I hope to have a quote back from them soon. When I've got everything figured out, you'll be the first to know!

View all 28 project logs

  • 1

    Obtain or produce the sub assemblies pictures above (See github for detailed assembly instructions, gerbers, and STLs): Polycarbonate front cover. Encoder PCB, Top housing, LCD, Knob, Main PCB, Paddles, Battery, Bottom Housing, screws and washers.

  • 2

    Connect battery to Main PCB, and set both into Bottom houssing

  • 3

    Connect LCD module to main PCB

View all 8 instructions

Enjoy this project?



kestrelview wrote 12/10/2015 at 15:40 point

Very cool!

  Are you sure? yes | no

Whjas Huanh wrote 05/11/2015 at 10:55 point

Great work! pcbway can provide you low-cost PCB service as well as free universal boards. It would be a good choice for your projects.

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Charles Lakins wrote 05/10/2015 at 06:03 point

are kits available, I'd love to build one :)

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Xun Han wrote 02/22/2015 at 09:57 point


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Anool Mahidharia wrote 02/13/2015 at 08:03 point

woot! I missed out on supporting the campaign, but I hope to snag one as soon as it is possible. And Today is WORLD RADIO DAY []! I'm attempting to revive (my long expired) Amateur Radio license, so the PSDR will definitely be on my shopping list.

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Aleksandar Bradic wrote 02/13/2015 at 05:03 point

Congrats on the successful Kickstarter!! Now the fun part begins ;)

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Joao Ribeiro wrote 01/28/2015 at 18:31 point

It would be nice to have some way do control the input signal with software controlled filters and similar tools specific for signal processing.

These can be for signal clearing, fine tuning, frequency shift/remodulation, gain, etc...

Also, a different set of features for digital communication instead of audio only, would be nice. By this I mean a set of features that enables wireless computer networking, preferably with mesh support but not mandatory, Ad-Hoc style on the other hand would be essential.

I know the speeds, specially at the lower frequency end, will not be anything mind boggling, but the inherent communication range for such a device should be very very appealing allowing the device to communicate with the other side of the planet without a big effort, or power for that matter.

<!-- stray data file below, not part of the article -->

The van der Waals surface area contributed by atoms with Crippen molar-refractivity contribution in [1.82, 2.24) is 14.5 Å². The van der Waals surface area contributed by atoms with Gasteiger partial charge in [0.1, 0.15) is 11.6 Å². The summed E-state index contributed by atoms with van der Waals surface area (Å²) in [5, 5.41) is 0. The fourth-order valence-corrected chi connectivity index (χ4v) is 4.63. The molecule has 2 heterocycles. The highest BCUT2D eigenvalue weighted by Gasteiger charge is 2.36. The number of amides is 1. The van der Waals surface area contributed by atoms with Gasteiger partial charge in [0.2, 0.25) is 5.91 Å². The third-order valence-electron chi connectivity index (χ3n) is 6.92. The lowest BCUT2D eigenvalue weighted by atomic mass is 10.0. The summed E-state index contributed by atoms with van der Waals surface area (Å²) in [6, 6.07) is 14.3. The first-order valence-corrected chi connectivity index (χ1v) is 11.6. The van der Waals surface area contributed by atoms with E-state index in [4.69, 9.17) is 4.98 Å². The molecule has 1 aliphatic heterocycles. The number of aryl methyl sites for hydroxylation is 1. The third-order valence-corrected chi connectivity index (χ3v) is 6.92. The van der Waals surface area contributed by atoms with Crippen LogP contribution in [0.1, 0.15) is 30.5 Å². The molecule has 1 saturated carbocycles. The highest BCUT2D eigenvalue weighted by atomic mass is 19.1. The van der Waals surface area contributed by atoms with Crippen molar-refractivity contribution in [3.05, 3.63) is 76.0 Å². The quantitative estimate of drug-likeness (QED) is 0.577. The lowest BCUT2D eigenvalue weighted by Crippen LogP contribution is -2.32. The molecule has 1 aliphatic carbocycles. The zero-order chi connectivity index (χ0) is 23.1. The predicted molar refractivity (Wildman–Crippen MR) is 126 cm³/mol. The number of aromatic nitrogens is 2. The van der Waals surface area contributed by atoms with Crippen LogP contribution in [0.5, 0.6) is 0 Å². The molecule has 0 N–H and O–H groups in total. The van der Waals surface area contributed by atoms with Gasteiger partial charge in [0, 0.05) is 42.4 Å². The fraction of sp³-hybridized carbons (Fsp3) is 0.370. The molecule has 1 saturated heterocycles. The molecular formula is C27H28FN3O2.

Anyway, as is at the moment it's already a very nice piece of hardware :) Good Luck and keep up the good work :)

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vaclav_sal wrote 01/23/2015 at 18:00 point

Mike, I would like to remotely (QTH STX ) help, but Ido not wnat to post my CV here. Is you address on QRZ current? 73 AA7EJ

I'll send you snail mail if interested.

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Frankamato679 wrote 01/14/2015 at 15:10 point

Congrats, Michael, with Kickstarter! Hope you get a huge response over there

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antennas wrote 01/03/2015 at 23:41 point

Great project. My question is, as of now can I buy all the parts and get boards made and build it? I think I will buy all the parts and have a go at it. But I suppose first I will build a reflow oven so I can solder it together.

What is the status as of right now to build this? Thanks so much for your work on this project!!

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Frankamato679 wrote 01/03/2015 at 17:42 point

This project, and all the others here on Hackaday, reflect unique and innovative individuals who want to share their creativity, regerdless of complexity or application. This project, in particular, I personally believe, reflects Michael to be contributing a great degree of effort at a cost of personal financial expense and family time as most. if not all, on Hackday.

This isn't a pacemaker, it is an evolving project that isn't necessarily final on PCB layout yet. Plus, it is an open project that anyone can build and modify if needed, including the mentioned blue points.

Great work, Michael!

Do what you can whenever you can.

  Are you sure? yes | no

asnieg wrote 01/02/2015 at 19:43 point

This is a bad design.
There is PCB Track
See the blue points.

This is the reason there is no email whose author of the project!

Artur SP3OSJ

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DainBramage wrote 01/02/2015 at 23:36 point

Care to explain? Care to fix it? Not all of us are EEs.

And maybe Michael doesn't want to have him email inundated with messages from people telling him his mistakes.

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iz3okw wrote 01/03/2015 at 09:17 point

What are you saying Asnieg? The pcb has 4 layers and the apparently dead pads on the external ones find their corresponding tracks in the internal layers.

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helge wrote 04/22/2016 at 07:30 point